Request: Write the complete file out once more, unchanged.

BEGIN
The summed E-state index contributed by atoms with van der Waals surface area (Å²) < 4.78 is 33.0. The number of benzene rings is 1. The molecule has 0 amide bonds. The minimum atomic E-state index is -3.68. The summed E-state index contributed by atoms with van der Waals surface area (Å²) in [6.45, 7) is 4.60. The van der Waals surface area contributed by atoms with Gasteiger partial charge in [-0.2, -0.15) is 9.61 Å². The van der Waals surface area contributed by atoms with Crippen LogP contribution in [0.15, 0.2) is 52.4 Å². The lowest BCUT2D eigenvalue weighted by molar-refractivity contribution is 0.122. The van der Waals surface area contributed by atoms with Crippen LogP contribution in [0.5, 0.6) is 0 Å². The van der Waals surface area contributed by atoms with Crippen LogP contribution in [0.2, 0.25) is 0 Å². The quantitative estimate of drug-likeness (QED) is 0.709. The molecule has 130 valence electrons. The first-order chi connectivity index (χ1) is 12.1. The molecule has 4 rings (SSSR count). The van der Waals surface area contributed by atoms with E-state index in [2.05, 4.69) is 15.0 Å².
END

The summed E-state index contributed by atoms with van der Waals surface area (Å²) < 4.78 is 33.0. The number of benzene rings is 1. The molecule has 0 amide bonds. The minimum atomic E-state index is -3.68. The summed E-state index contributed by atoms with van der Waals surface area (Å²) in [6.45, 7) is 4.60. The van der Waals surface area contributed by atoms with Gasteiger partial charge in [-0.2, -0.15) is 9.61 Å². The van der Waals surface area contributed by atoms with Crippen LogP contribution in [0.15, 0.2) is 52.4 Å². The lowest BCUT2D eigenvalue weighted by molar-refractivity contribution is 0.122. The van der Waals surface area contributed by atoms with Crippen LogP contribution in [0.5, 0.6) is 0 Å². The van der Waals surface area contributed by atoms with Crippen LogP contribution in [0.2, 0.25) is 0 Å². The quantitative estimate of drug-likeness (QED) is 0.709. The molecule has 130 valence electrons. The first-order chi connectivity index (χ1) is 12.1. The molecule has 4 rings (SSSR count). The van der Waals surface area contributed by atoms with E-state index in [2.05, 4.69) is 15.0 Å².